USA TODAY Sports picks every medal for every Olympic event
Simone Biles will lead the way for the Americans with five golds in our projection, which has Team USA winning 133 medals, its most since 1984.That total estimate would be the greatest number of medals earned by the U.S. since the 1984 Los Angeles Olympics when the host nation raked in 174. Fifty-nine gold medals would be the U.S.’s best since earning 83 in Los Angeles. The U.S. ranked No. 1 in total medals and gold medals for the past two consecutive Summer Olympics in Rio (121 total, 46 gold) and London (104 total, 46 gold).
Most parents would probably say they're proud of their kids, but after Andre De Grasse's first Olympic gold medal win on Wednesday, his mother, Beverly, is feeling pride on another level.
The 26-year-old Markham, Ont., sprinter surged across the finish line in the men's 200-metre final in Tokyo with a Canadian record time of 19.62 seconds — and his mother is still smiling about it.
"I'm super, super proud and super, super excited," she told reporters outside her home in Pickering, Ont., Wednesday afternoon.
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"I feel like I'm on a high and I don't know how to come down."
Though the race was undoubtedly tight — American Kenneth Bednarek won silver with a time of 19.68 — Beverly De Grasse said she never once doubted her son. The two were beaming at each other on a video call not long after De Grasse celebrated his win from the track, draped in the Canadian flag.
"He was so excited, so happy," she said. "Andre puts out his best when it counts, when it matters."
The race of his life
De Grasse's win marks the first time in 93 years that a Canadian has sprinted to gold in the men's 200 metre — Percy Williams did it in 1928 at the Games in Amsterdam — and it's only the third time in Olympic history that a Canadian has captured gold in the event.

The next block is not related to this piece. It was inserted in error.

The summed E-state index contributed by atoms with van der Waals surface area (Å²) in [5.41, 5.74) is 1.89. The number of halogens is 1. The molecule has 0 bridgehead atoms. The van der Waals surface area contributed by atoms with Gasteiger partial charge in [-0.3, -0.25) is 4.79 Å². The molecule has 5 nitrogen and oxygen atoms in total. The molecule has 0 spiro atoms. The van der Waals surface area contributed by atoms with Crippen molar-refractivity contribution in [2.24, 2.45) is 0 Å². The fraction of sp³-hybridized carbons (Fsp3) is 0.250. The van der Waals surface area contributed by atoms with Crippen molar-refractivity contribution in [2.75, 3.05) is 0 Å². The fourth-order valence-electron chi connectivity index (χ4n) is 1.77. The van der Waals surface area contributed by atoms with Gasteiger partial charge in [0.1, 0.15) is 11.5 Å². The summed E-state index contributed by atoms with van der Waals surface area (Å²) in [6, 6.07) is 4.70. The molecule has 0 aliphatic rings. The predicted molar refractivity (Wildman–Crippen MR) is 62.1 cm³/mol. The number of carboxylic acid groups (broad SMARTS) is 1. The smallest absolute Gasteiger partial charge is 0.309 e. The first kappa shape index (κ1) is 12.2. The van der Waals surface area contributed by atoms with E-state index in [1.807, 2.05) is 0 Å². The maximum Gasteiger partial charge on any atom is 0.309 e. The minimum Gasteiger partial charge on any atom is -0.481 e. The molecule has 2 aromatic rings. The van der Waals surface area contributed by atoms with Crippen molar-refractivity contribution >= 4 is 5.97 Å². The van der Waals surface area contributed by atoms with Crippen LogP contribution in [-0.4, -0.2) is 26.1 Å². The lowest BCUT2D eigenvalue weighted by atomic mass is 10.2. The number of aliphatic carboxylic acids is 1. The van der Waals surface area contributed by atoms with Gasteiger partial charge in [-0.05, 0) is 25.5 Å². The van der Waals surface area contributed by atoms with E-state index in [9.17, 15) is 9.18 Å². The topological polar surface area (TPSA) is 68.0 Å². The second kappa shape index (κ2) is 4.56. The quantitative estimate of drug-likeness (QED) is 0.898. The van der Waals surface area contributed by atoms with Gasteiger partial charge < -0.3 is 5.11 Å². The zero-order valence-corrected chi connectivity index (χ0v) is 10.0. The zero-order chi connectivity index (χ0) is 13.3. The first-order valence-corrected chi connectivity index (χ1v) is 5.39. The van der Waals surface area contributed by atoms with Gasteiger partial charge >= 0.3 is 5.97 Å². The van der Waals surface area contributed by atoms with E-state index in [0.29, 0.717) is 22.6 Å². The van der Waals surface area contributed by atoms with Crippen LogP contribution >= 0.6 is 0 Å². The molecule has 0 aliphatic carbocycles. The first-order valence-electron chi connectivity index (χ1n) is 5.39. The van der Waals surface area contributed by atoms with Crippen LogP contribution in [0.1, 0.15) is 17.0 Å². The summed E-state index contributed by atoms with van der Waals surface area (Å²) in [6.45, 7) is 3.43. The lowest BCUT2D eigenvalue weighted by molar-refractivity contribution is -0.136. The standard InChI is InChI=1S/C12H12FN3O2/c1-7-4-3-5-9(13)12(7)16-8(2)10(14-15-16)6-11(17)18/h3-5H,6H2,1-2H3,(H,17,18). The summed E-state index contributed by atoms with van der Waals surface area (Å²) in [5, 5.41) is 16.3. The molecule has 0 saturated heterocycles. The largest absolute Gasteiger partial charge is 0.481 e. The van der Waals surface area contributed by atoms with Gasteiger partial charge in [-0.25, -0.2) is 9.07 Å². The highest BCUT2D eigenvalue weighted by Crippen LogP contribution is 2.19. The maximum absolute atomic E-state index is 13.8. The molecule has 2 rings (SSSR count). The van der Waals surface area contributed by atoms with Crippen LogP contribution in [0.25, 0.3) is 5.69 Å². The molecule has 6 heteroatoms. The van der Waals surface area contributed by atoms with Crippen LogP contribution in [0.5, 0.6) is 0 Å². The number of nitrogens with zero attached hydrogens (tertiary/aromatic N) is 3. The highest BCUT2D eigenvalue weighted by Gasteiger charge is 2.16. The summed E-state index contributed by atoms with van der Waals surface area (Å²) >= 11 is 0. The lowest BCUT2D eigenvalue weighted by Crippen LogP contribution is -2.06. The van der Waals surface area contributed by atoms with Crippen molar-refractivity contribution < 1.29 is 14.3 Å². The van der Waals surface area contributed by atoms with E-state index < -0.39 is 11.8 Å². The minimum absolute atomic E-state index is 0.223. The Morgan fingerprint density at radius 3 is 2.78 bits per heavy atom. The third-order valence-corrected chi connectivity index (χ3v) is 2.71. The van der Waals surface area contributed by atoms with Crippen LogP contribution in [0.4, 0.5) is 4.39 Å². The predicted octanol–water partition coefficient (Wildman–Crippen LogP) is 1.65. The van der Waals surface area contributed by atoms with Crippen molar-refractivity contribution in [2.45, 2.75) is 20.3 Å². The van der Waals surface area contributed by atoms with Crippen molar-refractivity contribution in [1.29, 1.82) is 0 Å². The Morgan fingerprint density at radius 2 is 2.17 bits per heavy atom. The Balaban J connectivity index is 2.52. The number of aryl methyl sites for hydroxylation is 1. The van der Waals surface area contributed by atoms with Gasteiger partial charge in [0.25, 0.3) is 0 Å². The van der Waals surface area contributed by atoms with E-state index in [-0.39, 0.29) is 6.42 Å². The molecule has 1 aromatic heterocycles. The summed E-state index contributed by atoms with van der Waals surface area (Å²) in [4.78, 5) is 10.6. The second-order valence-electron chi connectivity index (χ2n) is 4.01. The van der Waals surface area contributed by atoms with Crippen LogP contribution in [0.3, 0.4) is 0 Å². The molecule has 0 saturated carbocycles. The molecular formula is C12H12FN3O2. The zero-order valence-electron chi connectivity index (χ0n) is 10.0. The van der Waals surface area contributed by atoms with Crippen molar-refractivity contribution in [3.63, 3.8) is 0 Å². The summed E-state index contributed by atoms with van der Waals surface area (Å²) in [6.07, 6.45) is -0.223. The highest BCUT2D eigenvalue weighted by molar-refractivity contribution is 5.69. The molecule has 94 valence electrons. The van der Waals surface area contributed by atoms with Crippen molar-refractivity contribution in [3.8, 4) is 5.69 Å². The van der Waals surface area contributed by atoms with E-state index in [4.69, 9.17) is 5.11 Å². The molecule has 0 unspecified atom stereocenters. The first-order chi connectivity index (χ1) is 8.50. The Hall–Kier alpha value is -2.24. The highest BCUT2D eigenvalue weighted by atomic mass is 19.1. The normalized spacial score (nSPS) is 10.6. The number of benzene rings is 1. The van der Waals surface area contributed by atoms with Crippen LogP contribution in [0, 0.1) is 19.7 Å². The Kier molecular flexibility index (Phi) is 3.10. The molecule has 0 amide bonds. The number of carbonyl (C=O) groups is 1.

De Grasse now has five Olympic medals, including a bronze in the 100-metre race in Tokyo. He's won a medal in every event he's competed in over two Games.
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Maude Charron powered her way to Canada's first Olympic gold medal in weightlifting since Christine Girard 2012, and this time the winner got to bask in a moment. "I told myself all week that it's just a regular competition, do what you know best," Charron said told CBC Sports the day after she powered her way to Canada's first Olympic gold medal in weightlifting since Christine Girard did it in London in 2012.
In his post-race interview, De Grasse told CBC Sports this was the race of his life.
"I'm so happy. I'm so proud of myself," he said. "I finally got it done. I've been working hard for this moment for the past five years."
Now that her son has ascended to the pinnacle of the sport, Beverly De Grasse couldn't help but laugh thinking back to when Andre first said he wanted to try out track and field. At first, she thought he just wanted to get out of school.
"I just thought he wanted to skip school and have fun with his friends," she said with a smile.
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Welcomed into 'club of champions'
But when Tony Sharpe, former Canadian Olympian and head coach at the Speed Academy, saw De Grasse in one of his first races, he knew there was something special there. Not long after that, De Grasse started training at the developmental track and field club in Pickering.